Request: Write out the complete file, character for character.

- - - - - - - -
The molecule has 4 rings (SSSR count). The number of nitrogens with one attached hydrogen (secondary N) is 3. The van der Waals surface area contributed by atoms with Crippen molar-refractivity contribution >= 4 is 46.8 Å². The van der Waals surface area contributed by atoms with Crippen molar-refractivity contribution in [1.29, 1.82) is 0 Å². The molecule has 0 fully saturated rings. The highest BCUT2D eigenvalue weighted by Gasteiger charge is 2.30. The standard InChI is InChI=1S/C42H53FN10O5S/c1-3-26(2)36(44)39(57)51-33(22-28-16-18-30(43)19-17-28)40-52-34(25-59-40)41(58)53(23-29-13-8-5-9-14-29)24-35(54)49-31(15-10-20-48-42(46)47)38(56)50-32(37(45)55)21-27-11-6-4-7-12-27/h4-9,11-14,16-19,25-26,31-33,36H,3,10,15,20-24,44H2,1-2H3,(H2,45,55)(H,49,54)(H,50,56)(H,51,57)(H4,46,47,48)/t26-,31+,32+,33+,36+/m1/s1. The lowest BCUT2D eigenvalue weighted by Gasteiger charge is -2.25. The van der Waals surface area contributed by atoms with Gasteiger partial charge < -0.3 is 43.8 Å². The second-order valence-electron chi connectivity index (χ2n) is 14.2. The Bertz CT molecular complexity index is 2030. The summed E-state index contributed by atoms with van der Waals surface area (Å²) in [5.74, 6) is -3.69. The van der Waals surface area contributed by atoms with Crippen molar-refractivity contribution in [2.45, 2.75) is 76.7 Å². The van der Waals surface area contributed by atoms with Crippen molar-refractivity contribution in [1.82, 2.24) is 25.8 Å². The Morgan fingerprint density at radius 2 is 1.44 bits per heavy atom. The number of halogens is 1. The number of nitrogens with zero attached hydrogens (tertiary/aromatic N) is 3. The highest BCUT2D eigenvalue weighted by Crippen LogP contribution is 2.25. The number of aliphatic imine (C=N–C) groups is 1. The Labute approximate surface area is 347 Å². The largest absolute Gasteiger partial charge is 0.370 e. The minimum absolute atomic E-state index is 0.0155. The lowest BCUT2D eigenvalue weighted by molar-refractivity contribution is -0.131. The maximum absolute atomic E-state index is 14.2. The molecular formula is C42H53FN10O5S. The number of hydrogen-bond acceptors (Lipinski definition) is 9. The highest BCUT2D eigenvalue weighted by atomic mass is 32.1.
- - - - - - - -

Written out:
The molecule has 4 rings (SSSR count). The number of nitrogens with one attached hydrogen (secondary N) is 3. The van der Waals surface area contributed by atoms with Crippen molar-refractivity contribution >= 4 is 46.8 Å². The van der Waals surface area contributed by atoms with Crippen molar-refractivity contribution in [1.29, 1.82) is 0 Å². The molecule has 0 fully saturated rings. The highest BCUT2D eigenvalue weighted by Gasteiger charge is 2.30. The standard InChI is InChI=1S/C42H53FN10O5S/c1-3-26(2)36(44)39(57)51-33(22-28-16-18-30(43)19-17-28)40-52-34(25-59-40)41(58)53(23-29-13-8-5-9-14-29)24-35(54)49-31(15-10-20-48-42(46)47)38(56)50-32(37(45)55)21-27-11-6-4-7-12-27/h4-9,11-14,16-19,25-26,31-33,36H,3,10,15,20-24,44H2,1-2H3,(H2,45,55)(H,49,54)(H,50,56)(H,51,57)(H4,46,47,48)/t26-,31+,32+,33+,36+/m1/s1. The lowest BCUT2D eigenvalue weighted by Gasteiger charge is -2.25. The van der Waals surface area contributed by atoms with Gasteiger partial charge < -0.3 is 43.8 Å². The second-order valence-electron chi connectivity index (χ2n) is 14.2. The Bertz CT molecular complexity index is 2030. The summed E-state index contributed by atoms with van der Waals surface area (Å²) in [5.74, 6) is -3.69. The van der Waals surface area contributed by atoms with Crippen molar-refractivity contribution in [2.45, 2.75) is 76.7 Å². The van der Waals surface area contributed by atoms with Crippen molar-refractivity contribution in [1.82, 2.24) is 25.8 Å². The Morgan fingerprint density at radius 2 is 1.44 bits per heavy atom. The number of halogens is 1. The number of nitrogens with zero attached hydrogens (tertiary/aromatic N) is 3. The highest BCUT2D eigenvalue weighted by Crippen LogP contribution is 2.25. The number of aliphatic imine (C=N–C) groups is 1. The Labute approximate surface area is 347 Å². The largest absolute Gasteiger partial charge is 0.370 e. The minimum absolute atomic E-state index is 0.0155. The lowest BCUT2D eigenvalue weighted by molar-refractivity contribution is -0.131. The maximum absolute atomic E-state index is 14.2. The molecular formula is C42H53FN10O5S. The number of hydrogen-bond acceptors (Lipinski definition) is 9. The highest BCUT2D eigenvalue weighted by atomic mass is 32.1.